"Ashley Garza, 29, who retired after 6 years in the Air Force that included service in Afghanistan, was in the clinic for an abortion the other day. She and her boyfriend, who plan to eventually marry and have a family, had driven 2 hours from the southeastern corner of Alabama."
Now, this article is datelined from Mobile, Alabama. Eckholm then quotes Ashley Garza, who said,
"If I had a child now, we’d be in absolute poverty."
Eckholm then explains that Ms. Garza is scraping by on the G.I. Bill while pursuing a degree in social work. She described her own childhood as one of extreme hardship.
"It wouldn't be fair to the child."
When you think about the analysis in the Washington Post in that first story about disappearing middle ground, just consider what we are confronting here at the conclusion of this news story. A woman who with her boyfriend ends up in an abortion clinic demanding an abortion and terminating the unborn human life within her because, as she says, if she has a child now, she would be in absolute poverty. Now, that's not documented in any way, but let's just assume that it could be true: the child would be born into poverty. What is the response? Again, her words:
"It wouldn't be fair to the child."
We simply have to ask the obvious question. Fairness, according to whom? Is the child really a significant moral issue here at all?
It makes absolutely no moral sense given the sanctity of human life to say that this child should be murdered in the womb rather than to experience a life that could be marked by poverty. According to that moral calculation, most of the human beings who have ever lived should never have lived because most human beings have lived in what can only be described throughout history as some condition of poverty, often, a bone-crushing poverty far worse than anything that is experienced by most people even below the poverty line in America today. That takes us back where we started with that Washington Post headline telling us that there are more Americans who now think abortion should always be legal, and more Americans who now think that it should never be legal. Here again you have evidence of just what that looks like.
Church of England's precipitous decline in membership tied to underlying theological issues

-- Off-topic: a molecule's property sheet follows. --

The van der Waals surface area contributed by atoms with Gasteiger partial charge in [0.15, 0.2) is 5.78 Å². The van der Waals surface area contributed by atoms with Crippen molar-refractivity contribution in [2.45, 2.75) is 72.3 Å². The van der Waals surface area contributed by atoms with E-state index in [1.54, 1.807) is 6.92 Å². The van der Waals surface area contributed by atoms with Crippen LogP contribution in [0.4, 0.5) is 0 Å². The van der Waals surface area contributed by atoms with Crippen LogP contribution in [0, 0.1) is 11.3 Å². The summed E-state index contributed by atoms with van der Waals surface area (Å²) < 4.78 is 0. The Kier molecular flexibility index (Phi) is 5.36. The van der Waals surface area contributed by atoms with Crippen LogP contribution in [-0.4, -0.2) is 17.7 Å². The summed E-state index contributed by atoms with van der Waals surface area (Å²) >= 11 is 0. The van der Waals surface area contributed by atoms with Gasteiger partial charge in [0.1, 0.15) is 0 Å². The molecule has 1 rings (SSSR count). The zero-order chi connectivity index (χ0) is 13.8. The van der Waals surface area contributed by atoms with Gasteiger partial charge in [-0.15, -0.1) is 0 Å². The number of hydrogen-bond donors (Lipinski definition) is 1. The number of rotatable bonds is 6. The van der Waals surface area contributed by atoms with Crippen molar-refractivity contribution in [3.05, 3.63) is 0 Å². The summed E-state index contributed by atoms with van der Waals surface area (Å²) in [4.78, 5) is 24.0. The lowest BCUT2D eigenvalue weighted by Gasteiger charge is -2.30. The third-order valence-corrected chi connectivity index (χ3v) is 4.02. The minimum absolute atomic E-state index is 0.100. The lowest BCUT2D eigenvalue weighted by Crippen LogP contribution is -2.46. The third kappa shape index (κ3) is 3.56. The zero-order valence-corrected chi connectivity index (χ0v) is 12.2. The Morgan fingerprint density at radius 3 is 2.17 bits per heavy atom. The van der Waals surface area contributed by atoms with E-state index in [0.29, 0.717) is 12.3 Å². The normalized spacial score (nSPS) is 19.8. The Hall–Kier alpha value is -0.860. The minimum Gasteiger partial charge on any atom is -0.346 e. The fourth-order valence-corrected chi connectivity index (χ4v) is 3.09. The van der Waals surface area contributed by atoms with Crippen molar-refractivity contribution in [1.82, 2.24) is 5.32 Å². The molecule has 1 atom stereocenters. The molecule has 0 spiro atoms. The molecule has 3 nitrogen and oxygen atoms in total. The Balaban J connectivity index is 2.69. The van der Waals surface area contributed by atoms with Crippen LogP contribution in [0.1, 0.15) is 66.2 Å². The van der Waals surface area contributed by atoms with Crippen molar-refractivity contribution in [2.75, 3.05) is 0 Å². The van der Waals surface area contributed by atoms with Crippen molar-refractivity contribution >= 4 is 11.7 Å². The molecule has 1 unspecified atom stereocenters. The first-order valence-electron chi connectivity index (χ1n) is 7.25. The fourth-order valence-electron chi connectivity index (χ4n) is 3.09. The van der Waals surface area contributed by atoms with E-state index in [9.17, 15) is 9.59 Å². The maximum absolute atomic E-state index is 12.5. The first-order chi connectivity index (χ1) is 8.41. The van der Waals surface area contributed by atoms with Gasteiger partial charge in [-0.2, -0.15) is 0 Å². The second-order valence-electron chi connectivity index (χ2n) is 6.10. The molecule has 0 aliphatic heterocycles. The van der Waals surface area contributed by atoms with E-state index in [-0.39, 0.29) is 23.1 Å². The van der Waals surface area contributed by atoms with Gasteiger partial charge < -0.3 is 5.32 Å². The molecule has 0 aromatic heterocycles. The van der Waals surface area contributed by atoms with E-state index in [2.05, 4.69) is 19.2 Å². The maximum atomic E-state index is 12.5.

Next, shifting the ground to Great Britain, a headline in The Telegraph:
"No growth for 30 years - Church of England predicts."
John Bingham, Religious Affairs Editor for The Telegraph, writes,
"The Church of England is facing at least another 30 years of decline, according to internal projections revealed for the first time."
He goes on to say,
"Even if it sees an influx of young people to services, the sheer numbers of older worshipers dying in the next few decades mean it is unlikely to see any overall growth in attendance until the middle of this century. The stark calculations," he says, "were revealed during discussions at the Church’s decision-making General Synod, which has been meeting in London, about ambitious plans to tackle declining numbers."
Now, the background to this story is a process of progressive decline in the Church of England. That is set within the context of a general pattern of secularization that has marked so many churches in Europe and, in particular, the Church of England has experienced a massive decline in membership and attendance figures and, especially in recent years and decades, where the numbers have been imploding to such an extent that the press and the church are having a very difficult time actually keeping up with the scale of the imminent decline.
If this kind of news story was only about the Church of England, we could safely ignore it. But of course it's not. It is pointing to a larger pattern of decline, especially among mainline, more liberal denominations, and there are lessons here for all of us. The Telegraph reports that:
"In a sobering assessment of the challenges parishes and the Church of England now face, the Church of England's finance chief, John Spence, warned that attendances could almost halve in the coming decades."
In a sentence that stands in this article, almost as if it is flashing in neon lights, The Telegraph tells us that Spence has reported that current attendance figures suggest that,
"An 81-year-old is now 8 times more likely to attend services in the Church of England than an 18-year-old."
Every once in a while you see a fact or figure or a sentence like this that simply leaps out and almost grabs you, and that's exactly what's going on in this sentence. I'll go back to the fact that The Telegraph tells us that here you have the Chairman of the Church of England's finance committee suggesting that an 81-year-old in Great Britain is now 8 times more likely to attend services that an 18-year-old. Just take the 2 digits, 1 and 8 and reverse them, and it's catastrophic. In order to understand this, we actually need to reverse the sentence. In other words, an 18-year-old is now 8 times more unlikely to attend services in the Church of England than an 81-year-old.